What Does This Mean?

Loving ourselves appropriately matters. Jesus said, “Love your neighbor as yourself” (Matthew 22:39). To do that, we need to find a way of sensing our worth without becoming self-centered.

Our deep-felt need to know that we matter can result in low self-esteem if we are not affirmed. It also can result in an inappropriate sense of our own importance if we bolster that need by status, power, and a misuse of relationships. If we raise self-esteem but ignore the negative parts of our characters, we will create a fragile sense of worth that does not face reality (Romans 3:23).

Jesus underlined human worth by welcoming the sinners and outcasts of his day (John 6:37). Christians find a deep significance in being created, loved, and forgiven by God. This gives us the freedom to face our sin without our sense of worth crumbling (Romans 5:8). Salvation is grace, a gift of God. We cannot earn it, and it does not rely on achievements; this, in turn, gives us a deep sense of security.

A sense of worth should be enhanced by loving relationships within the community of Christians, in order to turn outward and serve others. The Bible often describes this as encouraging and building each other up (1 Thessalonians 5:11). We can be honest about our abilities without boasting; we can thank God for them.

What Does This Mean in School?

This view of worth will affect the planning of lessons and the people we select to focus on in subjects such as English, health, and history.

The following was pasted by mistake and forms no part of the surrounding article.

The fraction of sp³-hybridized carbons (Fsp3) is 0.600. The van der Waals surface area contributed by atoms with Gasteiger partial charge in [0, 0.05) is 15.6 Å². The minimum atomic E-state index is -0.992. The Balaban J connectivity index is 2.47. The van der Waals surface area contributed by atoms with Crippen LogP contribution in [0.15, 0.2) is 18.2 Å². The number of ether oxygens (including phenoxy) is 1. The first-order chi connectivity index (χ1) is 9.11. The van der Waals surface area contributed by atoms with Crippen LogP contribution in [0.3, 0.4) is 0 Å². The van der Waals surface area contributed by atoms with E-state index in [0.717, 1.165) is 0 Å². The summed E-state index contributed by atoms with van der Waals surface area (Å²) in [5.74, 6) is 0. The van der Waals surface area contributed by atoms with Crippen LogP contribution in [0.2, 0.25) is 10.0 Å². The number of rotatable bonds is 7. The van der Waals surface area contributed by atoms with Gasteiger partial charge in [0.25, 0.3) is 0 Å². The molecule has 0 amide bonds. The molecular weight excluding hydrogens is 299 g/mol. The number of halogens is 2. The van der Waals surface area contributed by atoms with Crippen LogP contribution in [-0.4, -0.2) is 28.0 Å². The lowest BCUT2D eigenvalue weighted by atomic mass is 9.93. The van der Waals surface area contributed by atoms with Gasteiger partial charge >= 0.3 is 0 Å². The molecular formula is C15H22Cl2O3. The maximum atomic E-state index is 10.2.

• The heroes we select can have flaws but still be models whose actions were worthwhile.
  • We can choose some unsung people or groups who made a difference in the world.
  • In literature we can include a focus on the characters whose integrity stands out and who made a difference to their neighbors but did necessarily do anything conventionally heroic. We also can look at characters who are despised, and ask what effect that has.
  • In health class, teaching about self-esteem can be done from within a Christian framework.
  • We can look at the message our testing and assessment are sending and at what we reward and respond to in school. Are our systems undermining students’ sense of significance and worth?

Think of occasions when students’ low or inappropriate self-esteem has been a problem in school. Identify a lesson or unit where the teaching and learning could reinforce a different message. An English lesson can explore various characters’ significance and worth. The teaching and learning can supply a means of engaging with the content that does not allow students with inappropriate self-esteem to dominate.